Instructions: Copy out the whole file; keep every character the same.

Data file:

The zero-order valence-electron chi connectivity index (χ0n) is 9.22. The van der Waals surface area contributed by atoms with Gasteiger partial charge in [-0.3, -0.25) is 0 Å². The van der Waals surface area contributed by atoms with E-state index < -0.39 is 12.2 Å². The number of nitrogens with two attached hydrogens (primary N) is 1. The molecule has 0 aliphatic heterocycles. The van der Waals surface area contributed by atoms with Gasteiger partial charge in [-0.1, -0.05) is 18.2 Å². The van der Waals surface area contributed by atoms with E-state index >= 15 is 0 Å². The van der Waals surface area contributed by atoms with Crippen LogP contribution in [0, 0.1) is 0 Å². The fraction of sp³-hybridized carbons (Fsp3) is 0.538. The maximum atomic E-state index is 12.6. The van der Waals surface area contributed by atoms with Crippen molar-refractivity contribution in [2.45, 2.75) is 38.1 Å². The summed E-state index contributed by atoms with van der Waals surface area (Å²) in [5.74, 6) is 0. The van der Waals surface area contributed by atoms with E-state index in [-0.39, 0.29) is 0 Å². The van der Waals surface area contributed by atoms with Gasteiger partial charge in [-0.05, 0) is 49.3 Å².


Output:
The zero-order valence-electron chi connectivity index (χ0n) is 9.22. The van der Waals surface area contributed by atoms with Gasteiger partial charge in [-0.3, -0.25) is 0 Å². The van der Waals surface area contributed by atoms with E-state index < -0.39 is 12.2 Å². The number of nitrogens with two attached hydrogens (primary N) is 1. The molecule has 0 aliphatic heterocycles. The van der Waals surface area contributed by atoms with Gasteiger partial charge in [-0.1, -0.05) is 18.2 Å². The van der Waals surface area contributed by atoms with E-state index >= 15 is 0 Å². The van der Waals surface area contributed by atoms with Crippen LogP contribution in [0, 0.1) is 0 Å². The fraction of sp³-hybridized carbons (Fsp3) is 0.538. The maximum atomic E-state index is 12.6. The van der Waals surface area contributed by atoms with Crippen molar-refractivity contribution in [2.45, 2.75) is 38.1 Å². The summed E-state index contributed by atoms with van der Waals surface area (Å²) in [5.74, 6) is 0. The van der Waals surface area contributed by atoms with E-state index in [-0.39, 0.29) is 0 Å². The van der Waals surface area contributed by atoms with Gasteiger partial charge in [-0.05, 0) is 49.3 Å².